Typical LSCMs take 3-D images of thick tissue samples by visualizing
thin slices within that tissue one layer at a time. Sometimes
scientists supplement these microscopes with spectrographs, which are
devices that measure the pattern of wavelengths, or "colors," in the
light reflected off of a piece of tissue.
This pattern of wavelengths acts like a fingerprint, which scientists
can use to identify a particular substance within the sample. But the
range of wavelengths used so far with these devices has been narrow,
limiting their uses. Not so with the new microscope developed by
physicists from the Consiglio Nazionale delle Ricerche (CNR) in Rome,
and described in a paper accepted to the AIP's new journal AIP Advances.
Unlike other combination "confocal microscope plus spectrograph"
devices, the new machine is able to gather the spectrographic
information from every point in a sample, at a wide range of
wavelengths, and in a single scan. To achieve this, the authors
illuminate the sample with multiple colors of laser light at once
– a sort of "laser rainbow" – that includes visible light
as well as infrared. This allows scientists to gather a full range of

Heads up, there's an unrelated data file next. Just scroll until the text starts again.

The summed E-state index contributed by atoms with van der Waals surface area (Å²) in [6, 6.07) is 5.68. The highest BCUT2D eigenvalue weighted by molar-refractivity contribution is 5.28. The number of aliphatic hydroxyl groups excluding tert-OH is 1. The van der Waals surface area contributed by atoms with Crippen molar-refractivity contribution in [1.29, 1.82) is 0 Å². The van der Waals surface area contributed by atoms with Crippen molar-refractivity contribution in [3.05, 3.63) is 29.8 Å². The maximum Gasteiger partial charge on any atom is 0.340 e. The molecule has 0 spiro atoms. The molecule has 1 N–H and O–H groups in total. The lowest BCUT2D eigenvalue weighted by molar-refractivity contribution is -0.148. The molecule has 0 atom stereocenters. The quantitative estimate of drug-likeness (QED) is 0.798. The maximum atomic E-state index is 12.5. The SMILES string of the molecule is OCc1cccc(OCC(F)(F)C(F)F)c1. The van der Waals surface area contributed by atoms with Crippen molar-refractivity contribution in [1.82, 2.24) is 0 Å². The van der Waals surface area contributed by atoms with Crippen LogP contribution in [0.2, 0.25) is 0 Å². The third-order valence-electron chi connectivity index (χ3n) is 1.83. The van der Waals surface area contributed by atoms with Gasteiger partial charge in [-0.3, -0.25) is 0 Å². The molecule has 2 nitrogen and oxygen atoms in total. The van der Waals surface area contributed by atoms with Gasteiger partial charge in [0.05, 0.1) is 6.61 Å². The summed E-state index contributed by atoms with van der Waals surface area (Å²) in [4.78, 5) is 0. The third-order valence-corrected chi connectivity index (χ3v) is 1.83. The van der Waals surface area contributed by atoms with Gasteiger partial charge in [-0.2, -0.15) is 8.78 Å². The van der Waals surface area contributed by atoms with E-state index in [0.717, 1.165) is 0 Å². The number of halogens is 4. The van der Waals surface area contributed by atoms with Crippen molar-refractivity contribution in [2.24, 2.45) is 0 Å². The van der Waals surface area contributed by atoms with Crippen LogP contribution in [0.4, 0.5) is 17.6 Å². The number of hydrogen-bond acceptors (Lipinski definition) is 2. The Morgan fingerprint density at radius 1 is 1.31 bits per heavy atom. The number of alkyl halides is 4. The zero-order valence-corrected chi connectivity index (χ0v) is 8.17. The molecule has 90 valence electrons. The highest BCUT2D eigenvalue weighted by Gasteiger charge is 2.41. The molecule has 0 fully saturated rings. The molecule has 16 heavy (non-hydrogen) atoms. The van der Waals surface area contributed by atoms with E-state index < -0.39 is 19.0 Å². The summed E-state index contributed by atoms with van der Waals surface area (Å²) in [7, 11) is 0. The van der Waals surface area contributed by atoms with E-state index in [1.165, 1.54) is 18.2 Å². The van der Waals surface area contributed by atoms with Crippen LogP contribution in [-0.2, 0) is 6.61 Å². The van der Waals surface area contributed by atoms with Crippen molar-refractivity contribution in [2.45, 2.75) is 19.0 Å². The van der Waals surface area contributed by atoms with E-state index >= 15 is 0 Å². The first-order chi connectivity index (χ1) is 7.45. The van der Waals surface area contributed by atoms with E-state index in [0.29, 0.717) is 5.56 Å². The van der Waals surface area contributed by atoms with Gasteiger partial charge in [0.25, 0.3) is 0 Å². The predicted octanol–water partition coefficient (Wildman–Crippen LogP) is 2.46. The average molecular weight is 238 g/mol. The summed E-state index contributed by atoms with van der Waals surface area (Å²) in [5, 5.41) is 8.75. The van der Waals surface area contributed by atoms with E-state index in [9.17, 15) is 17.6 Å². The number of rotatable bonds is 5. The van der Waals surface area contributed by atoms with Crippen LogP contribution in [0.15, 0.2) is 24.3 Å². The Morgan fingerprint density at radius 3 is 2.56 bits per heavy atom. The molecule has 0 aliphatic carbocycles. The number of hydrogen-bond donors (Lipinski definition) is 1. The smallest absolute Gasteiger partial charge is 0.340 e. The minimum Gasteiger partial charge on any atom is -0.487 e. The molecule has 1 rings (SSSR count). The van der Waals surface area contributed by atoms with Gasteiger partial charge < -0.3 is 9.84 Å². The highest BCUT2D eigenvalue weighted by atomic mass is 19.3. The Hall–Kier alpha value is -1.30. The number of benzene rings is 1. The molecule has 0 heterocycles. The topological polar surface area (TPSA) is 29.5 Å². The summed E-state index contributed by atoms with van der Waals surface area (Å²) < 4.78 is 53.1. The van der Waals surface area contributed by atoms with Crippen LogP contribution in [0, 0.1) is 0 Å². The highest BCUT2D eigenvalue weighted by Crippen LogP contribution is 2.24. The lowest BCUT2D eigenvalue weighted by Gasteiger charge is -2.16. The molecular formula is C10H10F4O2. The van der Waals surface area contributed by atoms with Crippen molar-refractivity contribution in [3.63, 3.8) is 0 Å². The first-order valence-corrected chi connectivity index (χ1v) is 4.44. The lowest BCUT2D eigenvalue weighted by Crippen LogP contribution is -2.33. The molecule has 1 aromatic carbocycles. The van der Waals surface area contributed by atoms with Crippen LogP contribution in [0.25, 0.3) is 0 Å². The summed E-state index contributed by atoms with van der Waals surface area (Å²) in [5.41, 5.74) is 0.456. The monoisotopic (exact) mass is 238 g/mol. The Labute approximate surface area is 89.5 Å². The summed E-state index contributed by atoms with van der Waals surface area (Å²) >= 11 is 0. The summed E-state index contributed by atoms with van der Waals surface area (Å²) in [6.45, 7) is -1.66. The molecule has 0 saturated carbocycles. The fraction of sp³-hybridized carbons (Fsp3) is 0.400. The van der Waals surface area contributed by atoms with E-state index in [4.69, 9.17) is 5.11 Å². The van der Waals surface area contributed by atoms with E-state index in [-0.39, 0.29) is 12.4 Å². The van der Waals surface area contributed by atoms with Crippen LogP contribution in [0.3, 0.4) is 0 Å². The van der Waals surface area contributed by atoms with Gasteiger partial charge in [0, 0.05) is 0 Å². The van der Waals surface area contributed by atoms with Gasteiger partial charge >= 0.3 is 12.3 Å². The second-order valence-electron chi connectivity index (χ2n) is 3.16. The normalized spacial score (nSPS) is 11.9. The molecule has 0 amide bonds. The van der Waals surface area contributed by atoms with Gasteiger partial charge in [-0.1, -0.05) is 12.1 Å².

information about the wavelengths of light reflected off of every point
within the sample.
Using this method, the researchers took high-resolution pictures of the
edge of a silicon wafer and of metallic letters painted onto a piece of
silicon less than half a millimeter wide. They also demonstrated that
it is possible to apply this technique to a tissue sample (in this
case, chicken skin) without destroying it. With further testing, the
researchers say the microscope could be used to detect early signs of
melanoma; until then, it may be useful for non-medical applications,
such as inspecting the surface of semiconductors.
"Supercontinuum ultra wide range confocal microscope for reflectance
spectroscopy of living matter and material science surfaces" is
published in AIP Advances.|